The Redistributive Effects of Inflation: an International Perspective
We investigate the redistributive effects of expected inflation using a microfounded monetary model where agents differ in their degree of patience and consumption risk. Money is essential, but agents can insure against consumption risk also with bonds that offer some degree of inflation protection and that are traded in financial markets with limited participation. As long as the extent of disparities in discount factors is limited, agents hold both assets in equilibrium though in different quantities according to their type. The model is then calibrated using harmonized microdata from the Luxembourg Wealth Study for a subsample of OECD countries. We find inflation does not necessarily act as a regressive tax. Indeed, the magnitude and even the direction of inflation's redistributive effects depend not only on wealth distribution, but also on bonds' real returns and liquidity, in turn affected by the share of monetary trade.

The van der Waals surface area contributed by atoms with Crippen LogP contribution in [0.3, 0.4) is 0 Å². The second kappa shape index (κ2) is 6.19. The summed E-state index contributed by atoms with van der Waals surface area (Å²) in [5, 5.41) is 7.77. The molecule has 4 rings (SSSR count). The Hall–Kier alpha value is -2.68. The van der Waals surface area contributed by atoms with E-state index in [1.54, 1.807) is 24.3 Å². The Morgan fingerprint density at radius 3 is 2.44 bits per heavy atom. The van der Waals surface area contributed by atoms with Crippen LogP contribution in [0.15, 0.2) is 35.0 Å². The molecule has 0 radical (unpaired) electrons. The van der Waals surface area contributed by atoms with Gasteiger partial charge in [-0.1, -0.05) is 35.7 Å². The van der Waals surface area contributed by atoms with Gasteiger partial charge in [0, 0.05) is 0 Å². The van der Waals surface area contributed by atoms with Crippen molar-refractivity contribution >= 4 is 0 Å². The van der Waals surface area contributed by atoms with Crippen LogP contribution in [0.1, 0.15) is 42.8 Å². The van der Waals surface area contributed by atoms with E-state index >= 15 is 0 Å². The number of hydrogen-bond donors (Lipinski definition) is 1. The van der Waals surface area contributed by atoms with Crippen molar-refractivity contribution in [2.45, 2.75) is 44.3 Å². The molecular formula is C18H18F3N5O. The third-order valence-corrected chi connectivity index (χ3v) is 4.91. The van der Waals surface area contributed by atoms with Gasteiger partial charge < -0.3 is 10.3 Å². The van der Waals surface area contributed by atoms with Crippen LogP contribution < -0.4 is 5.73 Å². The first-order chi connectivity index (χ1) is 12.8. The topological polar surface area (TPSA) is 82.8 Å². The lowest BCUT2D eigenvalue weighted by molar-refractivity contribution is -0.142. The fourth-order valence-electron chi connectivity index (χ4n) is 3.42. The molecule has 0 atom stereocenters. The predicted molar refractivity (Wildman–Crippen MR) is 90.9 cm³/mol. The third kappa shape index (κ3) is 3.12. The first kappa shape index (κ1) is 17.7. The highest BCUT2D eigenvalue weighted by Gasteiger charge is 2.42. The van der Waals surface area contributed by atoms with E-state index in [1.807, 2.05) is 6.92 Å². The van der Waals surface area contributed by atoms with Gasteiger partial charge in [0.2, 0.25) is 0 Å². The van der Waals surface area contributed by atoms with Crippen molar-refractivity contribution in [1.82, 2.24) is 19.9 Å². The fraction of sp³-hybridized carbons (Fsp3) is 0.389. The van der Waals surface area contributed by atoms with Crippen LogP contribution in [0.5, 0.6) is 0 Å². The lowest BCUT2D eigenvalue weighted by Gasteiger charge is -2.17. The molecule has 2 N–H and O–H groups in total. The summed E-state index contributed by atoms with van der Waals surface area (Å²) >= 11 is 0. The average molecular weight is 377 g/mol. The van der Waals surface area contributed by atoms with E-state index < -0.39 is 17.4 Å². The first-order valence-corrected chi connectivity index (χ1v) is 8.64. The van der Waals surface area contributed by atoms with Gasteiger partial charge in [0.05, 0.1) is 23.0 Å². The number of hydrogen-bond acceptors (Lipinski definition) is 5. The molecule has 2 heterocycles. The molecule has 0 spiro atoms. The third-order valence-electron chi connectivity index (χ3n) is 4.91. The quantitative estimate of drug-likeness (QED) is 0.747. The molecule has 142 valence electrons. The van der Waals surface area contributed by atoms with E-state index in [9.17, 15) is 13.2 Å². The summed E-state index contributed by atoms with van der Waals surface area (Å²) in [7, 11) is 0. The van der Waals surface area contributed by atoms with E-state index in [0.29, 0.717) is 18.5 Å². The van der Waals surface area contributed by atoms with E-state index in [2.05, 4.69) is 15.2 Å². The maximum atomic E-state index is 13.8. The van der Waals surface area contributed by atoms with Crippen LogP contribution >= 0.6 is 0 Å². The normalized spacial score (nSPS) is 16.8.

|Date of creation:||01 Sep 2013|
|Date of revision:||01 Nov 2013|
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